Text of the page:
Whatever happened to those DINKY (double income, no kids) couples
in the Haagen-Dazs ads? Limbs entwined and indulging in their second
favourite pastime of spooning ice-cream down each other's throats before
- it seems safe to assume - moving effortlessly on to their most
They got children, mortgages and pension plans, that's what. Which is
presumably why there's a fresh dollop of TV advertising to seduce a new
generation of twentysomething hedonists.
Ten years on, that Bartle Bogle Hegarty work lingers in the mind not
just for the way it so effectively translated the brief but because it
rewrote the script for an entire sector. It's easy to forget how the
ice-cream market was in those innocent days. A tub of Gino Ginnelli was
about as sophisticated as it got.
Haagen-Dazs transformed a stagnant and declining market dominated by
established brands with little or no interest in innovation by extending
the appeal of a product that was once just a children's treat to become
an adult indulgence. So simple you wonder why nobody thought of it
Of course, Haagen-Dazs was no ordinary ice-cream - it was high quality,
premium-priced and instantly addictive - but the advertising delivered
the simple truth: this was a product synonymous with intimacy and
sensuality, the ultimate aid to "chilling out".
A lot has happened to the brand and its advertising since then.
Haagen-Dazs is now an outpost of the food conglomerate Pillsbury and
it's up to Euro RSCG Wnek Gosper to sustain the advertising legacy that
Welcome then to the Institute of Sensual Eating, a spoof New Age retreat
where the joy of eating Haagen-Dazs is linked to spiritual enlightenment
rather than the joy of ... well, you know what. Needs must, I suppose.
Brand campaigns must evolve or die and this one is as good an example as
any of ads that tap into the current desire for instant gratification
while simultaneously sending it up.
Hang on, though. Is this the spoof it pretends to be? On the face of it,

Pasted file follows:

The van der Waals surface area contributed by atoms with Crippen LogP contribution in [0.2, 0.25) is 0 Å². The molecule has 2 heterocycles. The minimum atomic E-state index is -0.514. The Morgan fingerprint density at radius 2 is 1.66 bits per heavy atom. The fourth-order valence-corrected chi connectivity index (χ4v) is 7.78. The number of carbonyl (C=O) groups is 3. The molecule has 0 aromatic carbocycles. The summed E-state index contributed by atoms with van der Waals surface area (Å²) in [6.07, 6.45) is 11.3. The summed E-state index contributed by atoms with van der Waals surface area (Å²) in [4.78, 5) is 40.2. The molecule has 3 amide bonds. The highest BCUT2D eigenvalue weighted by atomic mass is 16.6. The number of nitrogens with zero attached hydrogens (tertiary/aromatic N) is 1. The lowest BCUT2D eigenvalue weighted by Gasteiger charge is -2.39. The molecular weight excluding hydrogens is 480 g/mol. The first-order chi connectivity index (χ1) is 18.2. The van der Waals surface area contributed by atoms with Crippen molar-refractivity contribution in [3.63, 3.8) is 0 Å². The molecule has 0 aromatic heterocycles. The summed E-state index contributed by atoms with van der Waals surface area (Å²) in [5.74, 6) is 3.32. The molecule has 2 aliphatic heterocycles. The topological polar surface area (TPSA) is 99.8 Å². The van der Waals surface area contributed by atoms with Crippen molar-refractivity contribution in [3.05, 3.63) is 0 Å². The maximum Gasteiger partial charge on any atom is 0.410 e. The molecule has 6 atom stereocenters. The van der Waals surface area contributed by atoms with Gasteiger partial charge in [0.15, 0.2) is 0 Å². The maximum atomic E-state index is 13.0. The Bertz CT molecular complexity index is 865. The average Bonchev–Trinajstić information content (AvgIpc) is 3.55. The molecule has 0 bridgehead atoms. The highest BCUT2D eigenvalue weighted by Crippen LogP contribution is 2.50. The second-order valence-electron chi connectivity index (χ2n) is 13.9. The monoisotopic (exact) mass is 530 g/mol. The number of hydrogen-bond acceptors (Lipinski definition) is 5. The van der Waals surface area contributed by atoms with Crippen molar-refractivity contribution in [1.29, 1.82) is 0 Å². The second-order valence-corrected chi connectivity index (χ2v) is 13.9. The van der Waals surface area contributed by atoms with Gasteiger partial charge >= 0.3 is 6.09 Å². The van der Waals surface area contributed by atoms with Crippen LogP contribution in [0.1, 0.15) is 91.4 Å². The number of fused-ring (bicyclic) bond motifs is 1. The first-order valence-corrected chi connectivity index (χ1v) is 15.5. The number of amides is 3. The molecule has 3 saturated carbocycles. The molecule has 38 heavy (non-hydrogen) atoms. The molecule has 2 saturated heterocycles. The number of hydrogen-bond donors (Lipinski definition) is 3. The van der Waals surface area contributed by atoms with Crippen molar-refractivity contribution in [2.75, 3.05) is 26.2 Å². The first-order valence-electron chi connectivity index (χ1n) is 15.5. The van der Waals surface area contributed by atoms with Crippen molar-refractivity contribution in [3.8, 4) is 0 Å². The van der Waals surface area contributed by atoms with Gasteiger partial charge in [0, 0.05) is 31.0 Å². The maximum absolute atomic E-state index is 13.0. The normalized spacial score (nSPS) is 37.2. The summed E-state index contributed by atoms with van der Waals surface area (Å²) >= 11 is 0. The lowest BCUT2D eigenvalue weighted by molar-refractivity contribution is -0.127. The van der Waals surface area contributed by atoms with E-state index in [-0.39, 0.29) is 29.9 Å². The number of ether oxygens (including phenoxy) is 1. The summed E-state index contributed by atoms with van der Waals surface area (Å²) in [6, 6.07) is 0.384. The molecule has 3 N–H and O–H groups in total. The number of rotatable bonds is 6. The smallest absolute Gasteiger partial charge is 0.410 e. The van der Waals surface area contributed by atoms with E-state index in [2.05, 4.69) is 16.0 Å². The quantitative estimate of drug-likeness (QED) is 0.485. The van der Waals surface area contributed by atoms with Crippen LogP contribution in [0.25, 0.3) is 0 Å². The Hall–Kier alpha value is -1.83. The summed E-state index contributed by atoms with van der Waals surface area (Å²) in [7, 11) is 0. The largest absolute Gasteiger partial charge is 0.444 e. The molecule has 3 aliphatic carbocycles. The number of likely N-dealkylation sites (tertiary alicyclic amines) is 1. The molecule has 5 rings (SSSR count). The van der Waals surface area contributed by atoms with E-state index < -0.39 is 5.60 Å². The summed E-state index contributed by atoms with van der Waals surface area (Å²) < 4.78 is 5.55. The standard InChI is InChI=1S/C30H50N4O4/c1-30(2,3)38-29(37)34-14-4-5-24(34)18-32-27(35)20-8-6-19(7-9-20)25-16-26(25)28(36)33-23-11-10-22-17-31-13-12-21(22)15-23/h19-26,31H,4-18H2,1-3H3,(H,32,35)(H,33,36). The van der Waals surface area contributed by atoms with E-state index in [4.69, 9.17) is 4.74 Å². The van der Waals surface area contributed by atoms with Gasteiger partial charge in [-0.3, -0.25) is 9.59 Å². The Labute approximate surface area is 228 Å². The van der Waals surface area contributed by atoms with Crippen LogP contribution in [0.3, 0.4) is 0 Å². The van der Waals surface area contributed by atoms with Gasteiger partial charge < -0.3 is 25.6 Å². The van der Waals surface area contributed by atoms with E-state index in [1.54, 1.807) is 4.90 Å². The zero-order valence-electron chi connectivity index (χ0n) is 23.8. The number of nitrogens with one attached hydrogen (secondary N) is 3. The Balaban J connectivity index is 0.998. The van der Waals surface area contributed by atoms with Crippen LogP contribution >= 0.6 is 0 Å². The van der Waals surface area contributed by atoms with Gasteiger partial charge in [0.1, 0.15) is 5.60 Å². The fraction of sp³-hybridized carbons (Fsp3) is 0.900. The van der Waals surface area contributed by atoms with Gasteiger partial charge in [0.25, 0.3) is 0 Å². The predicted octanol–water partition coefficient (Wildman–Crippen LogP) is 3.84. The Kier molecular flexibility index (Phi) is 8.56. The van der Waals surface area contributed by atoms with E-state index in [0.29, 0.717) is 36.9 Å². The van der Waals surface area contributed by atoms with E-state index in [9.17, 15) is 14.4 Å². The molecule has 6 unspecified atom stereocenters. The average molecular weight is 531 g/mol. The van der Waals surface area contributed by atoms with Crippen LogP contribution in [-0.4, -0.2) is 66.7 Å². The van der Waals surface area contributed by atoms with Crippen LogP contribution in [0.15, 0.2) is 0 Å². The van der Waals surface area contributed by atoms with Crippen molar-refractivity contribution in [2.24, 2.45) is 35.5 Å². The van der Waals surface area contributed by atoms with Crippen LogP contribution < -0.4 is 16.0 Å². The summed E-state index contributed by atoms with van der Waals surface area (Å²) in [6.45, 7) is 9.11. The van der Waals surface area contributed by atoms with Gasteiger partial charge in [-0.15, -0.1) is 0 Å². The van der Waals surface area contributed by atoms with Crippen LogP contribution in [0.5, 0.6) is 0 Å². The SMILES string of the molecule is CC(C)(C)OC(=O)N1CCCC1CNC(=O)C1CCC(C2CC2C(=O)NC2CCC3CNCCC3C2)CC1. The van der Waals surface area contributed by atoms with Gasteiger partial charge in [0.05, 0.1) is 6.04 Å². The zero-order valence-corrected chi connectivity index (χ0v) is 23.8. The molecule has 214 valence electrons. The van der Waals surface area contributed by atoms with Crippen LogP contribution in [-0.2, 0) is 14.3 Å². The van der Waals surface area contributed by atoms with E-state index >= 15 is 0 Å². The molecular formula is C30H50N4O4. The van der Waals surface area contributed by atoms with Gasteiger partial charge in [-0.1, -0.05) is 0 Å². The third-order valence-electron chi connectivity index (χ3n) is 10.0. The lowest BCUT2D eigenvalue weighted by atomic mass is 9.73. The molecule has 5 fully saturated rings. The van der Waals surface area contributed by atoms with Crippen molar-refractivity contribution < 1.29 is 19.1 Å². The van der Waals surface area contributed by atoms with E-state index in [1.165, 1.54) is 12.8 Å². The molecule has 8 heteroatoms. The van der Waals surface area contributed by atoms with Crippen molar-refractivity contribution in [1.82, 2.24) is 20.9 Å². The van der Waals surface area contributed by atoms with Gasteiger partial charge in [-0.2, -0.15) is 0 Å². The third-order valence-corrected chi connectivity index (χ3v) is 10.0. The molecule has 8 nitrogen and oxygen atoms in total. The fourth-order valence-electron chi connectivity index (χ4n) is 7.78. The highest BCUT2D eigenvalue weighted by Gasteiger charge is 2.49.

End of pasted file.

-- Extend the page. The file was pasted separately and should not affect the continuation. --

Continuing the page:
Haagen-Dazs is the latest in a series of advertisers - Goldfish, Fosters
and Renault among them - who have had a tilt at New Age fads. Next to
Jeffrey Archer, no target comes any softer. It enables "us" advertisers
to laugh with "you" consumers at something everybody outside the
chattering classes knows is bollocks and helps extend a brand's appeal
beyond Islington's confines and The Guardian's readership.
All well and good as long as it doesn't backfire. Research into the
Billy Connolly Goldfish campaign revealed a significant number of people
with irony bypasses who took the pseudo-intellectual tosh seriously. But
just as anybody who doesn't get a Goldfish ad shouldn't be let loose
with one of its cards, so it's unlikely that viewers taking the
Haagen-Dazs ad at face value will be popping round to the deli for a tub
of the stuff.
Yet I still wonder whether Haagen-Dazs, well established as an urban
brand with attitude, is being mealy mouthed by dressing up what it
really wants to say. This, after all, is the age of the Ibiza
generation. Thatcher's children have money in their pockets, time to
spend it and perpetual pleasure as their aim.
Not that hedonism is anything new, just more overt. It would be sad if
Haagen-Dazs, whose advertising has always been so self-assured, forgot
its heritage. I've just seen a frolicking Haagen-Dazs couple in a new ad
for DFS sofas. Enough said.